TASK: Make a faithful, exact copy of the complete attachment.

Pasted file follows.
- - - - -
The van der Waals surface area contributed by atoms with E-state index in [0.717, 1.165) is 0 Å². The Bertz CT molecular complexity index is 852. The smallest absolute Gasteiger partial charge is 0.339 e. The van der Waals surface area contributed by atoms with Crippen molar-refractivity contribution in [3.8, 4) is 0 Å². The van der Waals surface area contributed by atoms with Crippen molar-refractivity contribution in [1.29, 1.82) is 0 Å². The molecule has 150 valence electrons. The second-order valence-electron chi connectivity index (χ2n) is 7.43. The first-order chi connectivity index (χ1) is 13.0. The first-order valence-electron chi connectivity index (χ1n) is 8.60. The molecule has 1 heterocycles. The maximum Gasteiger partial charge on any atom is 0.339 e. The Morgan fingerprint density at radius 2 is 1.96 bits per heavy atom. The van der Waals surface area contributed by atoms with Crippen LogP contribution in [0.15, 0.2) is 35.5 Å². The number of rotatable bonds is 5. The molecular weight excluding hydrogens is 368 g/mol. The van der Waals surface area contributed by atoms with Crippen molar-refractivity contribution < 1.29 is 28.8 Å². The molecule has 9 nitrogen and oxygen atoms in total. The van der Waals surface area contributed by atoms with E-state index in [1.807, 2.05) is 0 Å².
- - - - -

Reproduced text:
The van der Waals surface area contributed by atoms with E-state index in [0.717, 1.165) is 0 Å². The Bertz CT molecular complexity index is 852. The smallest absolute Gasteiger partial charge is 0.339 e. The van der Waals surface area contributed by atoms with Crippen molar-refractivity contribution in [3.8, 4) is 0 Å². The van der Waals surface area contributed by atoms with Crippen molar-refractivity contribution in [1.29, 1.82) is 0 Å². The molecule has 150 valence electrons. The second-order valence-electron chi connectivity index (χ2n) is 7.43. The first-order chi connectivity index (χ1) is 13.0. The first-order valence-electron chi connectivity index (χ1n) is 8.60. The molecule has 1 heterocycles. The maximum Gasteiger partial charge on any atom is 0.339 e. The Morgan fingerprint density at radius 2 is 1.96 bits per heavy atom. The van der Waals surface area contributed by atoms with Crippen LogP contribution in [0.15, 0.2) is 35.5 Å². The number of rotatable bonds is 5. The molecular weight excluding hydrogens is 368 g/mol. The van der Waals surface area contributed by atoms with Crippen molar-refractivity contribution < 1.29 is 28.8 Å². The molecule has 9 nitrogen and oxygen atoms in total. The van der Waals surface area contributed by atoms with E-state index in [1.807, 2.05) is 0 Å².